Urgent Evoke

A crash course in changing the world.

When the shooting happened on Ft. Hood in 2009, I was in a classroom less than twenty minutes from the base. Immediately, all nearby campuses went on lockdown, but no one knew why. Teachers eventually received an email with some vague information, but no specifics were given. Of course, we have internet connection within our classroom, so once students were receiving news of a shooting on base from texts, I started searching. Surprisingly, twitter gave me quicker and more accurate updates from people on the ground. Countless times CNN was behind or incorrect in information. Granted, some people spouted false information in order to gain recognition, but with some investigation and fact-checking, it was incredibly useful to follow events. Between students texting parents (those on the base and those hearing news from friends involved) and tweets coming from ft. hood, I gained all the information I needed.
This isn't the first time I've used twitter for information, either. Last spring, a huge storm blew through my city. My husband was gone and I was alone on the third floor of an apartment. The sky quickly turned green and the news turned to watching a supercell grow as it approached our area. Eventually, the weather turned nasty enough I had to retreat to the bathroom. So with my laptop, phone, pillows, blankets and dog snuggled (un)comfortably within the tub, I tried to listen to the news on the TV in the living room. It didn't work. The storm was too loud, my dogs nervous whines too persistent. I turned to twitter for information. I knew before the station's livefeed when a cell touched down less than a mile away. I also knew when it wasn't necessary to take cover. A friend let me know the coast was clear - and sure enough - when I left the bathroom there was a small break in the clouds.
There was also a huge fire in a local neighborhood last year - through twitter, people were mobilized and within hours a system was set in place for donations and crisis volunteers. Those who lost everything had places to stay, food, clothing and other essentials. All because of tweeting.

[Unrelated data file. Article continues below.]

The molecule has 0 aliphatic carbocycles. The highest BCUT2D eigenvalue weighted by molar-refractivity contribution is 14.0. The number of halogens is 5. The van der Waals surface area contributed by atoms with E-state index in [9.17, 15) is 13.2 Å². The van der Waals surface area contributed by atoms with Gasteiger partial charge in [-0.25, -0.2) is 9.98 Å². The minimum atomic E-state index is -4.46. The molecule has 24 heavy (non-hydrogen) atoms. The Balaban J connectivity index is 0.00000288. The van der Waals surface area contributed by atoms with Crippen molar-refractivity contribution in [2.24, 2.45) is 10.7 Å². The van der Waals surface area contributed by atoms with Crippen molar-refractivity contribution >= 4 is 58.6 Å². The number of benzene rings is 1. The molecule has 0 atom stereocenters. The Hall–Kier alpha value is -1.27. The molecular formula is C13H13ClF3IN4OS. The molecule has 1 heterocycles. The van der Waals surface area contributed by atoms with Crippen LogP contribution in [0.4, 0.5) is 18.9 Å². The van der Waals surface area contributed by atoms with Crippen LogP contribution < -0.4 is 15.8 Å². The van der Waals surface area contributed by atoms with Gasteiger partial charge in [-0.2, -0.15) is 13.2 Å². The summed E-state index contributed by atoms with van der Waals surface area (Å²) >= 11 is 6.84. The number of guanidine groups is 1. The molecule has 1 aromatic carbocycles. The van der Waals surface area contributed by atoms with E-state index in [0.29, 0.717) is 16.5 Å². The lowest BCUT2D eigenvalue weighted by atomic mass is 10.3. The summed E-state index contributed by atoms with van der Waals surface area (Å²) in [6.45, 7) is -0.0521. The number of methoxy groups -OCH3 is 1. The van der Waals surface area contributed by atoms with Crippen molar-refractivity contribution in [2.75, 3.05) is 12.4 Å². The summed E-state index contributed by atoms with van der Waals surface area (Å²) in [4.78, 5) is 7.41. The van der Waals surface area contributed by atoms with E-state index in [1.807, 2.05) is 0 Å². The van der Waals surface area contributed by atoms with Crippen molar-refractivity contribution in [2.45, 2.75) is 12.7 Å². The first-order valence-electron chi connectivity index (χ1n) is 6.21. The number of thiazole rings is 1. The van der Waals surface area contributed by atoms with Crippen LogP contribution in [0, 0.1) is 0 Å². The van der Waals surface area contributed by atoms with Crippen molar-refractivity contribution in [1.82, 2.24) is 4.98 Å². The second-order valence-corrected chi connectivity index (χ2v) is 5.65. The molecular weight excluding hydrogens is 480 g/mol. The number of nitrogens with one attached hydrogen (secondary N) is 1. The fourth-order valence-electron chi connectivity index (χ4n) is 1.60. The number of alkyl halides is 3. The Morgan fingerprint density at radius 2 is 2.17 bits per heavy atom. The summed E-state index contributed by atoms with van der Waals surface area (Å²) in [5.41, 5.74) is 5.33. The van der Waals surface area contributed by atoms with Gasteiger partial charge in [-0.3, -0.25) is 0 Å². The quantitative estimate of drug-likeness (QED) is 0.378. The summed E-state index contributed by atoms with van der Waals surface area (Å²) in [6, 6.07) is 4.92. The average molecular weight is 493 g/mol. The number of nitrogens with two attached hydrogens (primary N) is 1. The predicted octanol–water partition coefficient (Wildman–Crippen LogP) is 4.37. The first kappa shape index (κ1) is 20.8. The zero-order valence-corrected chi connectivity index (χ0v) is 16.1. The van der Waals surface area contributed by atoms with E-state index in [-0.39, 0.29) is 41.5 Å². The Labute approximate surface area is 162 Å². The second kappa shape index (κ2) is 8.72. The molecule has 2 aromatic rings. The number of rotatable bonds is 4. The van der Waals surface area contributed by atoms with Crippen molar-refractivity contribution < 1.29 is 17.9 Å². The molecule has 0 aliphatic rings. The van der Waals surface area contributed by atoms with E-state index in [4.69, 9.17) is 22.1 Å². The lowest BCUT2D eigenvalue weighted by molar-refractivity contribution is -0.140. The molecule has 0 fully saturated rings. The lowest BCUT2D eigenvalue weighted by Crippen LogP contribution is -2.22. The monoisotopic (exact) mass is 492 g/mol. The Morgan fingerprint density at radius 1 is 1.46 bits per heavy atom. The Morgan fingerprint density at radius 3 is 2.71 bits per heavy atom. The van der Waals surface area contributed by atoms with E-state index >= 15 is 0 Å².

These are just a few examples of the reliability of twitter. The revolution in Iran proved twitter capable of changing not only people's minds about Britney's sex life but also politics - so much so that users were asked to change their locations to Iran in order to protect those actually there. And many did! Because of this, I feel if something were to happen in Austin, my best bet would be to check what people were saying on twitter. Safe houses? People would be tweeting locations. Spots to avoid? Same. Again - fact checking is necessary, but I follow enough reliable people I would more than likely trust what they had to say.

Views: 27

Comment by Nathaniel Fruchter on April 25, 2010 at 5:15am
A vote from me, especially because I'm also in central Texas. =)
Comment by Elora Ramirez on April 25, 2010 at 5:22am
thanks! :)
Comment by Sarah Shaw Tatoun on April 25, 2010 at 8:13am
Great post, Elora, and I agree, Twitter is awesome! I wish it had been around after 9/11-- the regular news programs-- particularly the local ones were just filled with misinformation. Even the metro website said that our line which went past the Pentagon was being rerouted, when in fact it was running as usual. Ironically, although some of the US news media did a good job afterwards, I got the best and most timely information from the Czech news. That was partly because they were six hours ahead of us and so had been on the job most of the day by the time I got up, but partly also because of wonderful reporting by people like my 'hero', Petra Prochazkova.